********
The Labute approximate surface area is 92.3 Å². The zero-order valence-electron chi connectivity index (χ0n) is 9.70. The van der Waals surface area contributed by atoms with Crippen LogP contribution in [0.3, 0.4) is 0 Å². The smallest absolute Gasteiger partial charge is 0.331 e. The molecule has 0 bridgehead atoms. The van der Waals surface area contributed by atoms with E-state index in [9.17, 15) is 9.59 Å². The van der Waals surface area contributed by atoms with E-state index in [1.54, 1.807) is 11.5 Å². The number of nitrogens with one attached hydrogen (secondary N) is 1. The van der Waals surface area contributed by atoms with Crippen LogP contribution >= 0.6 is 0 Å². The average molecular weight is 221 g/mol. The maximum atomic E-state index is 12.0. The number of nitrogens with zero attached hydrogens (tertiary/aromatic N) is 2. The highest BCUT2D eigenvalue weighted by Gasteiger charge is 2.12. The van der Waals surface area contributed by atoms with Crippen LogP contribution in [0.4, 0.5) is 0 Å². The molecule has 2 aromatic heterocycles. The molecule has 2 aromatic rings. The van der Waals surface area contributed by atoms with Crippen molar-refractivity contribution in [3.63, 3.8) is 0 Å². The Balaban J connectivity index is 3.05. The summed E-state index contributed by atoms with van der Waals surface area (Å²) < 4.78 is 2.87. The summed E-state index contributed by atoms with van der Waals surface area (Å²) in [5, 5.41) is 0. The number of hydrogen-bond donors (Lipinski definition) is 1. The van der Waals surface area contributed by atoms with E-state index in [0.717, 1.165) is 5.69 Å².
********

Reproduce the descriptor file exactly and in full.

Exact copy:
The Labute approximate surface area is 92.3 Å². The zero-order valence-electron chi connectivity index (χ0n) is 9.70. The van der Waals surface area contributed by atoms with Crippen LogP contribution in [0.3, 0.4) is 0 Å². The smallest absolute Gasteiger partial charge is 0.331 e. The molecule has 0 bridgehead atoms. The van der Waals surface area contributed by atoms with E-state index in [9.17, 15) is 9.59 Å². The van der Waals surface area contributed by atoms with E-state index in [1.54, 1.807) is 11.5 Å². The number of nitrogens with one attached hydrogen (secondary N) is 1. The van der Waals surface area contributed by atoms with Crippen LogP contribution >= 0.6 is 0 Å². The average molecular weight is 221 g/mol. The maximum atomic E-state index is 12.0. The number of nitrogens with zero attached hydrogens (tertiary/aromatic N) is 2. The highest BCUT2D eigenvalue weighted by Gasteiger charge is 2.12. The van der Waals surface area contributed by atoms with Crippen LogP contribution in [0.4, 0.5) is 0 Å². The molecule has 2 aromatic heterocycles. The molecule has 2 aromatic rings. The van der Waals surface area contributed by atoms with Crippen molar-refractivity contribution in [3.63, 3.8) is 0 Å². The Balaban J connectivity index is 3.05. The summed E-state index contributed by atoms with van der Waals surface area (Å²) < 4.78 is 2.87. The summed E-state index contributed by atoms with van der Waals surface area (Å²) in [5, 5.41) is 0. The number of hydrogen-bond donors (Lipinski definition) is 1. The van der Waals surface area contributed by atoms with E-state index in [0.717, 1.165) is 5.69 Å².